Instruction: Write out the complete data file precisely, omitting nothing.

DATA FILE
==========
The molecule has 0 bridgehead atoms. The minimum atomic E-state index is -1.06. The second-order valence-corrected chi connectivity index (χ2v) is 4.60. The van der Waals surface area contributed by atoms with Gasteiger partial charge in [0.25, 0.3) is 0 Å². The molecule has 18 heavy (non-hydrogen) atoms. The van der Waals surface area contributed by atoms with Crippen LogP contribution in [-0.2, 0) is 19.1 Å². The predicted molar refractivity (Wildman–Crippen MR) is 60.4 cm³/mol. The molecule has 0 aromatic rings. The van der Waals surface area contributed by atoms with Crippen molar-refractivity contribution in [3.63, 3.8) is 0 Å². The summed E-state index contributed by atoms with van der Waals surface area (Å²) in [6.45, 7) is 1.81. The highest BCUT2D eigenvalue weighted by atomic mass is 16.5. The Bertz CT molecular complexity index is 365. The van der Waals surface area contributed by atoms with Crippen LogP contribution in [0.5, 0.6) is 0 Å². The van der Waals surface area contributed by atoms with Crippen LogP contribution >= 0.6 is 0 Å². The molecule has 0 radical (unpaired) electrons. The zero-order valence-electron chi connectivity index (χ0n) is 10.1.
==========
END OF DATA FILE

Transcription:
The molecule has 0 bridgehead atoms. The minimum atomic E-state index is -1.06. The second-order valence-corrected chi connectivity index (χ2v) is 4.60. The van der Waals surface area contributed by atoms with Gasteiger partial charge in [0.25, 0.3) is 0 Å². The molecule has 18 heavy (non-hydrogen) atoms. The van der Waals surface area contributed by atoms with Crippen LogP contribution in [-0.2, 0) is 19.1 Å². The predicted molar refractivity (Wildman–Crippen MR) is 60.4 cm³/mol. The molecule has 0 aromatic rings. The van der Waals surface area contributed by atoms with Crippen molar-refractivity contribution in [3.63, 3.8) is 0 Å². The summed E-state index contributed by atoms with van der Waals surface area (Å²) in [6.45, 7) is 1.81. The highest BCUT2D eigenvalue weighted by atomic mass is 16.5. The Bertz CT molecular complexity index is 365. The van der Waals surface area contributed by atoms with Crippen LogP contribution in [0.5, 0.6) is 0 Å². The van der Waals surface area contributed by atoms with Crippen LogP contribution >= 0.6 is 0 Å². The molecule has 0 radical (unpaired) electrons. The zero-order valence-electron chi connectivity index (χ0n) is 10.1.